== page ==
Fate is something that most people do not believe in, but in the small percentage that do, include William Shakespeare. Shakespeare tries to prove that fate to be true through figurative language and incidents in the play. Fate is involved in all the events surrounding the young lovers: the ancient and inexplicable hate between their families, the impossible series of mishaps which ruin Friar Lawrence plans, and the tragic timing of Romeos suicide and Gullet’s awakening. The whole structure of the play relies upon the fate from which the two lovers cannot escape.
The play egging with a brawl between the servants of the Montague and Caplet families, illustrating that the “ancient grudge” between the families runs so deep that even the servants are affected. When Juliet and Romeo first met they were oblivious to the fact that the other was from the enemy family. The two lovers were guided by fate to meet each other, even though it was supposedly a coincidence. Romeo agrees to attend the Caplet ball because he is in “love” with Rosalie, and wanted the chance to see her; he also continuously denies that he would be impressed by any other woman other Han Rosalie.
Juliet, however, attended the ball under the instructions of her mother to see whether she could love Count Paris. Figurative language is scoured throughout the play, clues about fate being real. Before Romeo meets Juliet he utters the line “I fear too early, for my mind missives some consequences yet hanging in the stars , shall bitterly begin his fearful date with this night revels… Ay some vile forfeit of untimely death”. Romeo solemnly says that he feels that something will happen tonight, at Capsules party, where it will change his life forever, and lead to his death.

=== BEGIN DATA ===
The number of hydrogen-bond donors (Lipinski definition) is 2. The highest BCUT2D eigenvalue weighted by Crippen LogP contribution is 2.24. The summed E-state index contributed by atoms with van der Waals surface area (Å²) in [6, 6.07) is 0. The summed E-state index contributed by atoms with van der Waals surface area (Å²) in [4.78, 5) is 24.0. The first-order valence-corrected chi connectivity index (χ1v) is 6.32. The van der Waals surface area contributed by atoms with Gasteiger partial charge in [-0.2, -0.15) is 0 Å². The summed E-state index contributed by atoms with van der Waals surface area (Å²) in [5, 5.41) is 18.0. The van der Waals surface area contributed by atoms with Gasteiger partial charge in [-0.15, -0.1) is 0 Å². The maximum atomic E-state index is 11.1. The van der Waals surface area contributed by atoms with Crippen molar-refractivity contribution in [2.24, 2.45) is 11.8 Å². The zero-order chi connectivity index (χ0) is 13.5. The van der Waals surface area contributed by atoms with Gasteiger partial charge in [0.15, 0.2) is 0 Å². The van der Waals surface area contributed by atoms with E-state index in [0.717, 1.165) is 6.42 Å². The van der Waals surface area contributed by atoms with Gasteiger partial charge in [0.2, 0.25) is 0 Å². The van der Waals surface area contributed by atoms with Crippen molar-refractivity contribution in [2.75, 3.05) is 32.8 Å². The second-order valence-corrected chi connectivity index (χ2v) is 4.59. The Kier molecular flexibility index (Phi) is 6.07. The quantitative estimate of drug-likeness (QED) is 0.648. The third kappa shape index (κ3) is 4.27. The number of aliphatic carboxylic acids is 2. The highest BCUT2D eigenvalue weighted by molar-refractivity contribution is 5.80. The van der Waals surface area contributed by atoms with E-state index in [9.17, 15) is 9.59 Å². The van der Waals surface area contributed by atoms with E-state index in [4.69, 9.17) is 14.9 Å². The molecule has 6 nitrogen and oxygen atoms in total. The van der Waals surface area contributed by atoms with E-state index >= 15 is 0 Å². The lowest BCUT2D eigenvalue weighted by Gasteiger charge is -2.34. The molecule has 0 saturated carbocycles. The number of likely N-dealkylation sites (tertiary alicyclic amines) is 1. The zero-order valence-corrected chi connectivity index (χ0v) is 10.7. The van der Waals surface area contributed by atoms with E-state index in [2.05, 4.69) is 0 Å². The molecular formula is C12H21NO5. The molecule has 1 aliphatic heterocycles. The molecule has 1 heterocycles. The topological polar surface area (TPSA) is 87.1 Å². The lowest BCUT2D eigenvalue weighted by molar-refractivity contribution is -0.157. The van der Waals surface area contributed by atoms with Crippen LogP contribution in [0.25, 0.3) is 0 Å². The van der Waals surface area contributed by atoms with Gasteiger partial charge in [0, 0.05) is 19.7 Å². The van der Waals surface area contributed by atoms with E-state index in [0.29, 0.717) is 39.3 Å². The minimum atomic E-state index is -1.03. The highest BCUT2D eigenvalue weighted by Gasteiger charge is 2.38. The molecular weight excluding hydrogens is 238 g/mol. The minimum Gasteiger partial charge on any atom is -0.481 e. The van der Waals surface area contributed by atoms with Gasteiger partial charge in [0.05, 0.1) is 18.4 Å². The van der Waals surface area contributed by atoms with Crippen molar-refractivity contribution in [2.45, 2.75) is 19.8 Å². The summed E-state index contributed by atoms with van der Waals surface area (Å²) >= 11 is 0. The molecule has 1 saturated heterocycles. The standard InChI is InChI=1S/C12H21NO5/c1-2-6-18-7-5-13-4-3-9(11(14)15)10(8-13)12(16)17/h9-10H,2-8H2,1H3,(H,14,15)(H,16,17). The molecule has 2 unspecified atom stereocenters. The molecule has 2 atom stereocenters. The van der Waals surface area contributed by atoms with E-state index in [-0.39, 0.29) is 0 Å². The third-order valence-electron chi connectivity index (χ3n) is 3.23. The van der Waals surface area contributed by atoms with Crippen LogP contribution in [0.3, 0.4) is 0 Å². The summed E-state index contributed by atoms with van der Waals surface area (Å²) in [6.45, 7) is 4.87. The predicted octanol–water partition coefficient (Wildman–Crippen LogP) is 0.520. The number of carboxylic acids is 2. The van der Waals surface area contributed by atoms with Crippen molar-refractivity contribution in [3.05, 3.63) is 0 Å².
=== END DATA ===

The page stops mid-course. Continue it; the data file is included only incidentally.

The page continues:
Romeo ended it with saying: he felt it in the stars. A peculiar thing leading up to the meeting of the two families, is how Romeo even got to know of Caplet’s party. A servant, with the list of people to attend, coincidently asks Romeo to read it for him. Does this coincidence have nothing to do with fate? Stars, is the hidden key meaning; it is the disguise for the fates. Shakespeare has used stars, a reference to the heavens, to stand for the fates. Fate is further shown in the play through events. Upon Romeos departure, Juliet murmurs to resell, “If he be married, my grave is like to be my wedding bed”.
Although Romeo is unmarried, Juliet is ignorant to the fact that Romeo is a Montague, and for Juliet loving a Montague is a far more serious crime than loving a married man. As the play continues on the omens of the two lovers prove disastrously true. During the previous evening Table, Gullet’s cousin, recognized the voice of Romeo, a Montague, and became very angry. He told Lord Caplet that Romeo was at the party but Lord Caplet refused to allow bloodshed in his house, and Table swore that he would get revenge for this insult.
He angrily hisses, “l will withdraw, but this intrusion shall, now seeming sweet, convert to bitterest gall”. These words soon prove to be true when Table challenges Romeo to a dual. Romeo refuses the challenge as Table IS now Romeos cousin. Mercuric is embarrassed by Romeos cowardice and fights Table. Romeo tries to stop them two fighting but as he pulled the two apart Table took the chance to stab Mercuric. Infuriated by Americium’s death, Romeo abandons his passive temperament and declares, “Away to the Heaven, respective Lenient and fire end fury be my conduct now’.